The Ultimate Guide to Sexual Orientations

We at the Lucky Puppy reach out to other viewpoints with acceptance, understanding, Love without judgement or criticism.

Heterosexual- Attracted to members of the opposite sex.

Homosexual- Attracted to members of the same sex.

Bisexual- Attracted to members of both sexes.

Androsexual- Attraction to men.

Asexual- Not attracted to any sex.

Cissexual- Sexual orientation is assigned at birth.

Demisexual- Attracted sexually only in romantic relationships.

Gynosexual- Attracted to the female genitalia.

Intersexual- Having both male and female genitalia. Formerly known as “hermaphrodite”.

Metrosexual –A man with a strong aesthetic sense who spends more time, energy, or money on his appearance and grooming than is considered gender normative.

Polysexual- Being in sexual and romantic relationships with multiple consenting partners.

Romantisexual- Attracted to another person without sexual desire.

Skoliosexual- Attracted to physically handicapped people.

Transsexual – A person who identifies psychologically as a gender/sex other than the one to which they were assigned at birth.

Coquendamsexual- Sexually attracted to the act of cooking.

Zoosexual- Attracted to animals.

Furnisexual- Attracted to furniture.

Patiosexual- Attracted to patio furniture.

Aquasexual- Sexually attracted to relationships in water.

Pedosexual- Attracted to younger consenting partners.

Geezersexual- Attracted to old people.

Petasexual- In a romantic, sexual relationship with a house pet.

Pansexual- Sexually attracted to pots and pans.

Bibliosexual- Sexually attracted to books.

Lucasexual- Sexually aroused by Star Wars movies.

Arachnisexual- Sexually attracted to spiders.

Serpasexual- Sexually attracted to snakes.

Ludibrisecual- Sexually attracted to toys.

Coriosexual- Sexually attracted to leather.

Polypusexual- Sexually attracted to octopi.

Batnoirsexual- Sexually attracted to Batman.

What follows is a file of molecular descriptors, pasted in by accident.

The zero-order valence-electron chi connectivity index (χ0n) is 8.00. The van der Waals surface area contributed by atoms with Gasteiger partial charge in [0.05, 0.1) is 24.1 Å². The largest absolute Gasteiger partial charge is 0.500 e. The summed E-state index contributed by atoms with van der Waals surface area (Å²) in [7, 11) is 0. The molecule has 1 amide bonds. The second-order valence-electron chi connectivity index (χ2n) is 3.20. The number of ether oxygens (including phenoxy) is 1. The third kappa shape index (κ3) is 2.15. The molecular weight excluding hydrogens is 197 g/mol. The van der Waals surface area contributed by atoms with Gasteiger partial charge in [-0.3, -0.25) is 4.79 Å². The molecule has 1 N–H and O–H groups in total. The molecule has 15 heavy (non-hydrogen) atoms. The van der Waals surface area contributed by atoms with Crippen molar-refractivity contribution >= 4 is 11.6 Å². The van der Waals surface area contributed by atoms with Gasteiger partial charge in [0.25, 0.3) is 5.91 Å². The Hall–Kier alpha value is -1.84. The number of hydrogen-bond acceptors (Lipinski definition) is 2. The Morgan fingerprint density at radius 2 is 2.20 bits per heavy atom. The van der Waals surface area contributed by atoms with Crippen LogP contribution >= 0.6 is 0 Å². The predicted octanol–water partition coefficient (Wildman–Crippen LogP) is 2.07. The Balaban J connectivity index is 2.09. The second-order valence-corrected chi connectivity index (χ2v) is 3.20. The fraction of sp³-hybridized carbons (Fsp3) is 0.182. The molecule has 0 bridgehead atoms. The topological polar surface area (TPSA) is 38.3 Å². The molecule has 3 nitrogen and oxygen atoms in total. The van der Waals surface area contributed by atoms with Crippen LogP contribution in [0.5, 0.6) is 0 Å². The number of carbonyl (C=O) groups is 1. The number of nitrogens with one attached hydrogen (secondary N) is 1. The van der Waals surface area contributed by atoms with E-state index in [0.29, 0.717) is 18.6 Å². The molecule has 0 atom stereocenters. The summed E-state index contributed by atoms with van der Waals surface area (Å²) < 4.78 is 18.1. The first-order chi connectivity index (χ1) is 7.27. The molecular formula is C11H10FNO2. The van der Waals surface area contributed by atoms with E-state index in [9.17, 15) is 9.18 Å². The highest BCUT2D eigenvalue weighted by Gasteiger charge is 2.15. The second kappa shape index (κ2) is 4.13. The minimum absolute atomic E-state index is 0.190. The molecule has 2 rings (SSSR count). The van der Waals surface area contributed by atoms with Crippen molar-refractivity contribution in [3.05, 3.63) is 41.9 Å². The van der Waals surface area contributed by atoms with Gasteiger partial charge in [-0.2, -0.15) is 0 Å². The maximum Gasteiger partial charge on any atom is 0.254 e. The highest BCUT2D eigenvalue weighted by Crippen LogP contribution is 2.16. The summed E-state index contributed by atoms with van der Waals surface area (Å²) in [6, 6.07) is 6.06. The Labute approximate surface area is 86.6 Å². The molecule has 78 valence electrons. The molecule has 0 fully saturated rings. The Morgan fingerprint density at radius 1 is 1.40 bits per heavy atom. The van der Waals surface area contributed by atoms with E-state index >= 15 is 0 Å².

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Astronaut Sally Ride Dead at 61

After a 17-month battle with pancreatic cancer, Astronaut Sally Ride died on 23 July, 2012.
Ride joined NASA in 1978, and in 1983 (STS-7, Challenger) became the first American woman in space.She was 32 at the time which also made her the youngest astronaut.

STS-7

Her second space flight was in 1984 STS-41G), also on board the Challenger.She was in training for her third flight when the Challenger disaster occurred. Ride served on the accident investigation board and headed the operations subcommittee.

Following the investigation, Ride was assigned to NASA headquarters in Washington, DC, where she led NASA’s first strategic planning effort, authored a report entitled “Leadership and America’s Future in Space”, and founded NASA’s Office of Exploration.

In 1987, Ride left her position in Washington, DC, to work at the Stanford University Center for International Security and Arms Control. In 1989, she became a professor of physics at the University of California, San Diego and Director of the California Space Institute. In 2003, she was asked to serve on the Space Shuttle Columbia Accident Investigation Board. She was the president and CEO of Sally Ride Science, a company she founded in 2001 that creates entertaining science programs and publications for upper elementary and middle school students, with a particular focus on girls.

According to Roger Boisjoly, the engineer who warned of the technical problems that led to the Space Shuttle Challenger accident, Ms. Ride was the only public figure to show support for him when he went public with his pre-disaster warnings (after the entire workforce of Morton-Thiokol shunned him). Sally Ride hugged him publicly to show her support for his efforts.

She is survived by her mother, Joyce; her sister, Bear; her niece, Caitli; nephew, Whitney and Tam O’Shaughnessy, her partner of 27 years.